Εικόνες σελίδας
PDF
Ηλεκτρ. έκδοση

perism, Dimes, voluntarily applied to the instruction of youth, will prevent the compulsory expenditure of as many Dollars, in partially relieving the miseries of pauperism, and the premature diseases of self-immolated victims of vice.

16 It is very seldom that men of intelligence, who have been educated to habits of virtue and industry, and who delight to employ their leisure hours in the acquirement of useful knowledge, by reading or otherwise, will deliriously and idolatrously sacrifice their reputations, their estates and lives, their wives and children, in a word, their happiness, to the voracious, unmerciful, and barbarous god of intemperance.

17 Let American legislators, both national and sectional, perform their duty to their country and its posterity; and to mankind, by listening to the wise counsels of many illustrious living sages, and pursue, without delay, the inestimable parting adviceof George Washington, Benjamin Rush, Samuel Adams, and other departed friends and patrons of man; and establish public schools, and judiciously selected free circulating libraries, in every part of the Republic

18 Let moral virtue constitute an essential branch of instruction in every school; so that our youth may be carefully taught the art of acting correctly, as well as of speaking, reading, and writing correctly.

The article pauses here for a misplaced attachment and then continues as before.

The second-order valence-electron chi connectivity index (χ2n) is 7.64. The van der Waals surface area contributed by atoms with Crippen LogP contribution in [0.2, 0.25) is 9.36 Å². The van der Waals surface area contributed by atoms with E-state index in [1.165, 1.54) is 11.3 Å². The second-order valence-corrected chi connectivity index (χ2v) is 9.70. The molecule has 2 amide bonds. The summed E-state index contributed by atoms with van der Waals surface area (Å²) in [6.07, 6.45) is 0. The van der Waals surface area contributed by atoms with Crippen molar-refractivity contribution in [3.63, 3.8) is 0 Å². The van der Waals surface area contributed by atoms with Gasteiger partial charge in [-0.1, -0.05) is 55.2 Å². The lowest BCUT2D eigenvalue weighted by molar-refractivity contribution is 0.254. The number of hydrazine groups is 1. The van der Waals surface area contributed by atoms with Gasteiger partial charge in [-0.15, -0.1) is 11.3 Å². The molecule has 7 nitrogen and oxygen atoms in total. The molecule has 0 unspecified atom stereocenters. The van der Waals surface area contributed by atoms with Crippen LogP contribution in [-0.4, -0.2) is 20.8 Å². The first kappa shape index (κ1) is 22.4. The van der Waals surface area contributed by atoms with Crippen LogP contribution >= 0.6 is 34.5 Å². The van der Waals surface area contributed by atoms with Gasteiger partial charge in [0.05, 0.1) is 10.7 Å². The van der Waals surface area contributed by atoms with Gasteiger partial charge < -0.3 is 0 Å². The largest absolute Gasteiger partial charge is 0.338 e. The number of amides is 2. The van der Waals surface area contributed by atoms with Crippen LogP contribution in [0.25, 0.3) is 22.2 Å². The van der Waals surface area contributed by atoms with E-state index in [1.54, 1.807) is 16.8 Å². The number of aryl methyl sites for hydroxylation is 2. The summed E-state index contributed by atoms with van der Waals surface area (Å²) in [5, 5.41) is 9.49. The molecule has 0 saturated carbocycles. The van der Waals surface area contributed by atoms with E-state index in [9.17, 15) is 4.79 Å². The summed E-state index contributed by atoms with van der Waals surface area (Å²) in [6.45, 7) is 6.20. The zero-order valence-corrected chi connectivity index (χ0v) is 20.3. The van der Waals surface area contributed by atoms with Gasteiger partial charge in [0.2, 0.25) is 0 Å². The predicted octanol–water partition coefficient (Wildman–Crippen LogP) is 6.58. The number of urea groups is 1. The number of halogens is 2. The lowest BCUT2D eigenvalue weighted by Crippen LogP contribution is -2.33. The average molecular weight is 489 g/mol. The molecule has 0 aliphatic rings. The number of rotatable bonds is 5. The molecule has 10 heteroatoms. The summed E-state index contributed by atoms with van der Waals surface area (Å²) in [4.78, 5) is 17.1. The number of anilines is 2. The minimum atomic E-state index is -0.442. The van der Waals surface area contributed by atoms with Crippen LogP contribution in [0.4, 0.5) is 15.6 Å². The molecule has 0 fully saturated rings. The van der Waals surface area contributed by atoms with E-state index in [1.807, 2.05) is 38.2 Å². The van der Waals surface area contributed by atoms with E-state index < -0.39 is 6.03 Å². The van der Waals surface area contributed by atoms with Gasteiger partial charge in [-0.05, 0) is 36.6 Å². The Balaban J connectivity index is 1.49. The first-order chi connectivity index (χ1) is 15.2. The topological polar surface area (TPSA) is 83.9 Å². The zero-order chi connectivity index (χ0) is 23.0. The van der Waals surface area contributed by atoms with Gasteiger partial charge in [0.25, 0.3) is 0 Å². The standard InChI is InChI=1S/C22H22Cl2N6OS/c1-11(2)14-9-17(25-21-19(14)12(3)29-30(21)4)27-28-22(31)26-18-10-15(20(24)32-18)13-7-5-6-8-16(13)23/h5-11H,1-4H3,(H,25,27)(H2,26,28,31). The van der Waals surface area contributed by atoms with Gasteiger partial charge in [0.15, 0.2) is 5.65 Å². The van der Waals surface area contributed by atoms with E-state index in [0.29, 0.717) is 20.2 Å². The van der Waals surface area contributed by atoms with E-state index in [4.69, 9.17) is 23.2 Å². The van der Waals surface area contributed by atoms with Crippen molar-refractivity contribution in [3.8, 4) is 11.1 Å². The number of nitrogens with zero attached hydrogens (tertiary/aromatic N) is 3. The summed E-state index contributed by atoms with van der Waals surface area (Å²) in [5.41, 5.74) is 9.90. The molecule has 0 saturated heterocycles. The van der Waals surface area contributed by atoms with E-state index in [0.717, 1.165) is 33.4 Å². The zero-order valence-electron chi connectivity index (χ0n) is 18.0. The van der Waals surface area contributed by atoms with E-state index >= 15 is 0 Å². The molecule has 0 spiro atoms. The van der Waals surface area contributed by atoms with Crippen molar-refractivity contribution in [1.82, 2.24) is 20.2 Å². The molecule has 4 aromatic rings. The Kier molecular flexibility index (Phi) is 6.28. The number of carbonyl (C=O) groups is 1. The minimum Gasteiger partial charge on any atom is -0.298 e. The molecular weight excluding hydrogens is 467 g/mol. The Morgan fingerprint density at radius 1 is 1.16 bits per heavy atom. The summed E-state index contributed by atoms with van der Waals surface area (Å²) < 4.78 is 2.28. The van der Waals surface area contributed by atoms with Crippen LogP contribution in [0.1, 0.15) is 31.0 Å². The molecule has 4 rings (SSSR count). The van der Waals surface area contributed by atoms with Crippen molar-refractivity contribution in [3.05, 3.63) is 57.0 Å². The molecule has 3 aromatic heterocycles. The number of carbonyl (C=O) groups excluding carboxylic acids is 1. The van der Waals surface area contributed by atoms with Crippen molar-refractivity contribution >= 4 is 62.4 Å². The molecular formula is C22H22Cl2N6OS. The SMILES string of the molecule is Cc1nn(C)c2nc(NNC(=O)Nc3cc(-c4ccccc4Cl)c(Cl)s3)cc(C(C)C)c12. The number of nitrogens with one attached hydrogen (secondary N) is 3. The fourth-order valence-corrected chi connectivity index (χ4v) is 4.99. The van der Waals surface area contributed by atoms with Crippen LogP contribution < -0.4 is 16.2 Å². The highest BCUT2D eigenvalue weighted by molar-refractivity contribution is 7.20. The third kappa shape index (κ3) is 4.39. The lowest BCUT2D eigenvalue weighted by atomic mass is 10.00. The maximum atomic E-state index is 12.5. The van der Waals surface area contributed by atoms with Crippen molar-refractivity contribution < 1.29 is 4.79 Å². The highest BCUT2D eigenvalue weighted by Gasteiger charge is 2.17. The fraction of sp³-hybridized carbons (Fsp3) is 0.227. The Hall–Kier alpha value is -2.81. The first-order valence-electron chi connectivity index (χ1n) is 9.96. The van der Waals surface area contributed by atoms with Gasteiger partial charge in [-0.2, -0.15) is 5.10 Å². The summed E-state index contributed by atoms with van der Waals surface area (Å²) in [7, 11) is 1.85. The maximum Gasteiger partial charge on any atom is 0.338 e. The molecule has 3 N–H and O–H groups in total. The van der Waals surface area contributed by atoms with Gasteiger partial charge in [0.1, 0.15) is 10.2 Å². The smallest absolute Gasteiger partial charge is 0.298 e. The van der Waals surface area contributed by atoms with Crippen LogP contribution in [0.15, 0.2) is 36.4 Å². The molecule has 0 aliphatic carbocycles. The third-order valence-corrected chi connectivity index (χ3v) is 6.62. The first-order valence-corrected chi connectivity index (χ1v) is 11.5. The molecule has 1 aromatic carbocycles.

19. Dr. Rush, in his Oration, “On the Influence of Physical causes upon the Moral Faculty,makes an earnest appeal in favour of universal knowledge :-"Illustrious COUNSELLORS and SENATORS of Pennsylvania!” he exclaims, “I anticipate your candid reception of this feeble effort to increase the quantity of virtue in the republic.

20 “Nothing can be politically right, that is morally wrong; and no necessity can sanctify a law, that is contrary to equity. Virtue is the soul of the Republic. There is but one method of preventing crimes, and of rendering a republican form of government durable, and that is, by disseminating the seeds of virtue and knowledge, through every part of the state, by means of proper places and modes of education, and this can be done effectually only by the interference and aid of the Legislature.

21 “I am so deeply impressed with the truth of this opinion, that were this evening to be the last of my life, I would not only say to the asylum of my ancestors, and my beloved country, with the patriot of Venice, “Esto perpetua,' [Be thou perpetual] but I would add, as the last proof of my • affection for her, my parting advice to the guardians of her